Let's review the story again: It's July 2009. Henry Louis Gates, Jr. comes home from a trip to China. The door to his house is stuck, so he and his driver — who is also black — try to force it open. A woman walking by is alarmed and convinces someone with a cell phone to call 911. James Crowley — a white sergeant from the Cambridge Police Department — comes to investigate.
Gates tells Crowley that he lives in the house and Crowley asks him for identification to prove it. Meantime, Gates asks Crowley for his name and badge number.
"Why are you not responding to me?" Gates recalled asking Crowley. "Are you not responding to me because you're a white police officer and I'm a black man?"
In the police report, Crowley says he did respond, but Gates continued to ask for his name. And Gates allegedly called Crowley a racist. The sergeant arrested the 58-year-old professor for disorderly conduct.
Disorderly conduct is a highly subjective and discretionary type of arrest. Experts say it can be a good indicator of racial bias in a police department.
But a new review of such arrests, conducted by the New England Center for Investigative Reporting, finds no evidence of racial bias in the Cambridge Police Department.
David Harris, a law professor at the University of Pittsburgh and an expert on racial profiling, vetted the study's findings.
"What we see here is that at least as far as the use of the disorderly conduct statute, race does not seem to play a role in who gets arrested and who doesn't," Prof. Harris said.
The study analyzed disorderly conduct arrests in the department going back five years. It found that 57 percent of the people arrested were white and 34 percent were black. The racial breakdown of arrests almost exactly mirrored the racial composition of the population that Cambridge police investigated for disorderly conduct.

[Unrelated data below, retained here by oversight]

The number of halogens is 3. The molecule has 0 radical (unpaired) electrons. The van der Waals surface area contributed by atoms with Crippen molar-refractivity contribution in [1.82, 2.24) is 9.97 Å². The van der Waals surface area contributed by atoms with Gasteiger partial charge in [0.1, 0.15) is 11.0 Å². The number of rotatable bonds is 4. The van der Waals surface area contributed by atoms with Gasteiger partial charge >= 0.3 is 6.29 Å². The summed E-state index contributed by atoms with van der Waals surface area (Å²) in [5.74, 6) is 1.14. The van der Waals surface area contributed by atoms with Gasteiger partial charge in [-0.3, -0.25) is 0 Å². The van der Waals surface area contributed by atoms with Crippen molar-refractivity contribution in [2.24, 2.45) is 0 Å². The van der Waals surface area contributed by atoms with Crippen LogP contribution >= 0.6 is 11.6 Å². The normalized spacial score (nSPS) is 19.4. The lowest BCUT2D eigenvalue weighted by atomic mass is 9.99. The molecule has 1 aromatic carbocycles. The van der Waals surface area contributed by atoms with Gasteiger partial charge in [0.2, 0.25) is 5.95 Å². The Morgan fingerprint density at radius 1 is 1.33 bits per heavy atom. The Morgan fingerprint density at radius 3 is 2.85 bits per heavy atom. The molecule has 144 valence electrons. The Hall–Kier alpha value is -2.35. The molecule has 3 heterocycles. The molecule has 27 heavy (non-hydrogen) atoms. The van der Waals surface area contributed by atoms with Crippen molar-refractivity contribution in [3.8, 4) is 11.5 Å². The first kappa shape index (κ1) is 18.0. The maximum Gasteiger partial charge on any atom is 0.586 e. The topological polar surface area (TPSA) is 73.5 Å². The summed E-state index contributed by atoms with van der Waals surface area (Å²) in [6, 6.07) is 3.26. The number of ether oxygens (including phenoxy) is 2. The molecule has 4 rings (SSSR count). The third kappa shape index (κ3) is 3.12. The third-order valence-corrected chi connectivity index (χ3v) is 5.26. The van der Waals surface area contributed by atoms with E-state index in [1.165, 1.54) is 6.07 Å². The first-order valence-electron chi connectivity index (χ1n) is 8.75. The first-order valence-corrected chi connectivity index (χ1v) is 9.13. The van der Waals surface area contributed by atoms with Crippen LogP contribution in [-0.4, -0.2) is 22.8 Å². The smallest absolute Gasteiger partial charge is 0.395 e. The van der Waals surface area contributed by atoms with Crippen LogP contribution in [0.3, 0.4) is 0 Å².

In many ways, the study shows that Gates' arrest was an aberration. Most people arrested for disorderly conduct in Cambridge are much younger and are arrested in busy public squares — not on their front porch.
Gates did have one thing in common with many arrested for disorderly conduct: He talked back to police. More than 60 percent of those arrested for disorderly conduct involved some sort of inflammatory speech.
The New England Center for Investigative Reporting reviewed more than 2,000 pages of government documents to analyze the Cambridge Police Department’s record on disorderly conduct arrests.
It worked with John Lamberth, one of the nation’s leading experts on racial profiling, to devise the best way to assess the department’s work. While many people might want to compare the racial breakdown of arrests to the city’s racial composition, Lamberth warned that this would be misleading because it does not take into account where police are actually working. Instead, he suggested that the arrests be compared to the population of people investigated for disorderly conduct.